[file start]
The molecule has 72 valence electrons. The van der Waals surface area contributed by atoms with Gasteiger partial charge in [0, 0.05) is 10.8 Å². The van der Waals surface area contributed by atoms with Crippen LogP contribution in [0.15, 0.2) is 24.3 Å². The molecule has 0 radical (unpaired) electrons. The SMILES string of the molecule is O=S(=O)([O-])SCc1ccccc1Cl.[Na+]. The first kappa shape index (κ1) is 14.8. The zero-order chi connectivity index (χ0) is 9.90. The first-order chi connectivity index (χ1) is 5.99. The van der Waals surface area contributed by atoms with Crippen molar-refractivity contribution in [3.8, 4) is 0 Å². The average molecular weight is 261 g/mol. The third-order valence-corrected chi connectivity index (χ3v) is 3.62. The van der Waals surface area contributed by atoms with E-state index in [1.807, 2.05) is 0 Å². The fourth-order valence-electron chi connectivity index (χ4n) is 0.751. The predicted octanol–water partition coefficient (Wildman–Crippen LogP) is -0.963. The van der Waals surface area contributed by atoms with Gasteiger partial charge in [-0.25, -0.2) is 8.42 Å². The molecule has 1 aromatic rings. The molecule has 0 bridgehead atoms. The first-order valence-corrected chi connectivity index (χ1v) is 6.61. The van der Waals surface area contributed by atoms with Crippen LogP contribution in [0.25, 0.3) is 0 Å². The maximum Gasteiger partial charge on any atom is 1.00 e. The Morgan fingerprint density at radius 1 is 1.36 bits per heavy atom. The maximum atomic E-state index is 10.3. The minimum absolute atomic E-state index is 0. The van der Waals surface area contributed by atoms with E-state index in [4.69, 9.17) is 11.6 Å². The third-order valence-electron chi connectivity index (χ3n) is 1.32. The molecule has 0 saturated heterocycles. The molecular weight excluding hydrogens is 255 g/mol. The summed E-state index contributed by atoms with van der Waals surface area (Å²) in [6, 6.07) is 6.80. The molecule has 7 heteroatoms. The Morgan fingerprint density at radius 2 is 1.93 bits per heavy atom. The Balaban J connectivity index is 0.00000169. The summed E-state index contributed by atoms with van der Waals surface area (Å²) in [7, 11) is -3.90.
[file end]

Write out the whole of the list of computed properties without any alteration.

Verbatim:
The molecule has 72 valence electrons. The van der Waals surface area contributed by atoms with Gasteiger partial charge in [0, 0.05) is 10.8 Å². The van der Waals surface area contributed by atoms with Crippen LogP contribution in [0.15, 0.2) is 24.3 Å². The molecule has 0 radical (unpaired) electrons. The SMILES string of the molecule is O=S(=O)([O-])SCc1ccccc1Cl.[Na+]. The first kappa shape index (κ1) is 14.8. The zero-order chi connectivity index (χ0) is 9.90. The first-order chi connectivity index (χ1) is 5.99. The van der Waals surface area contributed by atoms with Crippen molar-refractivity contribution in [3.8, 4) is 0 Å². The average molecular weight is 261 g/mol. The third-order valence-corrected chi connectivity index (χ3v) is 3.62. The van der Waals surface area contributed by atoms with E-state index in [1.807, 2.05) is 0 Å². The fourth-order valence-electron chi connectivity index (χ4n) is 0.751. The predicted octanol–water partition coefficient (Wildman–Crippen LogP) is -0.963. The van der Waals surface area contributed by atoms with Gasteiger partial charge in [-0.25, -0.2) is 8.42 Å². The molecule has 1 aromatic rings. The molecule has 0 bridgehead atoms. The first-order valence-corrected chi connectivity index (χ1v) is 6.61. The van der Waals surface area contributed by atoms with Crippen LogP contribution in [0.25, 0.3) is 0 Å². The maximum Gasteiger partial charge on any atom is 1.00 e. The Morgan fingerprint density at radius 1 is 1.36 bits per heavy atom. The maximum atomic E-state index is 10.3. The minimum absolute atomic E-state index is 0. The van der Waals surface area contributed by atoms with E-state index in [4.69, 9.17) is 11.6 Å². The third-order valence-electron chi connectivity index (χ3n) is 1.32. The molecule has 0 saturated heterocycles. The molecular weight excluding hydrogens is 255 g/mol. The summed E-state index contributed by atoms with van der Waals surface area (Å²) in [6, 6.07) is 6.80. The molecule has 7 heteroatoms. The Morgan fingerprint density at radius 2 is 1.93 bits per heavy atom. The Balaban J connectivity index is 0.00000169. The summed E-state index contributed by atoms with van der Waals surface area (Å²) in [7, 11) is -3.90.